As it stands, Professor Wettergreen's article is both dangerous and ill-informed; it is an insult to those heterosexual and homosexual individuals who have died from AIDS and to the intelligence and ethical sense of the rest of us, whether gay or straight. I am surprised that you published it-better get back to the books.
- Donald Brenneis
Professor of Anthropology
To the Editors:
It is unbelievable that an academic and scholarly publication would print John Adams Wettergreen's article on AIDS. His article serves not to educate or inform, but to inflame and distort. His viewpoint is not to argue a potentially fascinating issue of public health and individual rights, but to present opinion disguised as fact and influenced by homophobia. His is not an attack on AIDS, but an attack on homosexuals. His article is tasteless, inaccurate, and unethical. It exceeds the boundaries of good journalism and academic scholarship.
Let me elaborate on this by illustrating the numerous errors of logic and egregious errors of fact contained in his piece. First let's agree that the number one issue is how to contain the spread of AIDS and how to find a cure. Wettergreen, however, proceeds from there using the following assumptions: most homosexuals are promiscuous, sex among homosexuals is riskier than that among heterosexuals, and homosexual sex is completely different from heterosexual sex (or to use his words, perverse and unnatural). These assumptions cannot be supported. I challenge Wettergreen to defend his position with citations and data!
His position, therefore, is that AIDS can be halted "instantly and efficiently by restricting homosexuality." How this is to be done, Wettergreen luckily does not suggest. Hitler had a similar idea when he put homosexuals in the concentration camps, tagged with pink triangles. Short of that, restricting homosexuality cannot be anything less than Sisyphean. One need go no further than Yale historian John Boswell's award-winning book Christianity, Social Tolerance and Homosexuality (University of Chicago Press, 1980) to understand that homosexuality has always existed and always will.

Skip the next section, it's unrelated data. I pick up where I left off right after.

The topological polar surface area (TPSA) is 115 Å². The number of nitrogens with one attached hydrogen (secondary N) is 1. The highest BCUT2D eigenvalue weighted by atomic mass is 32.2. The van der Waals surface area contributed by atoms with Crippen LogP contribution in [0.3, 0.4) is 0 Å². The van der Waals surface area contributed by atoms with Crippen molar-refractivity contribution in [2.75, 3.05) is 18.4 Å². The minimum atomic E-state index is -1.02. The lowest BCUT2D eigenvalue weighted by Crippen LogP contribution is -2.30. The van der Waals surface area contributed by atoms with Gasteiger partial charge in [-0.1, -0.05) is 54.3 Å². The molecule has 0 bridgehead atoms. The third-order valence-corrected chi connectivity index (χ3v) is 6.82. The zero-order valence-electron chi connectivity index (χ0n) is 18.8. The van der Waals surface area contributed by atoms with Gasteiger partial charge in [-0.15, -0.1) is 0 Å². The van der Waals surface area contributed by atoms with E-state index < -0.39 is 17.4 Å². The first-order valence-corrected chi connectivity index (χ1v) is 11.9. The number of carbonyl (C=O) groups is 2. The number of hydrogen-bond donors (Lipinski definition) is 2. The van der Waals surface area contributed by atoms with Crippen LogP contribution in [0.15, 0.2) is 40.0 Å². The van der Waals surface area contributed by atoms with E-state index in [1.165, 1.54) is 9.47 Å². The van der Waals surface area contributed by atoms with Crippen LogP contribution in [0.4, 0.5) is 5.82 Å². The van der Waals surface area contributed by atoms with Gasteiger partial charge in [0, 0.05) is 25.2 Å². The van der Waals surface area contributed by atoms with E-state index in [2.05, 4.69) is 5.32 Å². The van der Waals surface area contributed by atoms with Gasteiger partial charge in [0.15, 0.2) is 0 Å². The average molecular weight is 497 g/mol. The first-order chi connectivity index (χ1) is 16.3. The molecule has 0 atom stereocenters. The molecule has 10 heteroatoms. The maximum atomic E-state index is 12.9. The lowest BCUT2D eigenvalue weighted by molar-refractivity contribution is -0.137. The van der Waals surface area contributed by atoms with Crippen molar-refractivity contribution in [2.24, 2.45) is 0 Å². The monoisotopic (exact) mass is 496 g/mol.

Wettergreen also fails to see that his linking homosexuality with AIDS is illogical. Viruses do not have sexual preferences. I ask him therefore, why don't most homosexuals have AIDS? Just because the majority of AIDS patients are gay doesn't mean the majority of gays have AIDS. Even using a very conservative 5 percent estimate of homosexuals in the U.S. population, out of about 10 million homosexuals (and one could argue many more have engaged in homosexual behavior on occasion but do not identify as gay), about 10,000 have AIDS. That's around 1 percent. Restricting homosexuality couldn't possibly be the answer. Other more relevant factors must exist which are shared by those gay people who have AIDS.
Furthermore, Wettergreen's viewpoint takes an ethnocentric perspective, overlooking the fact that, in central Africa, AIDS is predominantly a heterosexual disease with equal numbers of men and women having it. Notice that nowhere in his article does he mention this fact; it would not fit into his homophobic tirade. Other factors beside homosexual sex must be involved. What these are is suggested by several studies. Recent evidence (reported in the Los Angeles Times in mid-October) from a Harvard epidemiological study traces AIDS in America to intravenous drug use, not to homosexuality. Another analysis of existing data on AIDS patients demonstrates that the common variable is drug abuse, not homosexuality. At least 79 percent of AIDS patients, gay and non-gay, have abused drugs. To quote from the Wall Street Journal (October 24, 1985), "It appears that AIDS patients have not been healthy people who got AIDS simply because they had sex with the wrong person. Rather, they seem to have been people who already were sick in the sense of having a damaged immune system."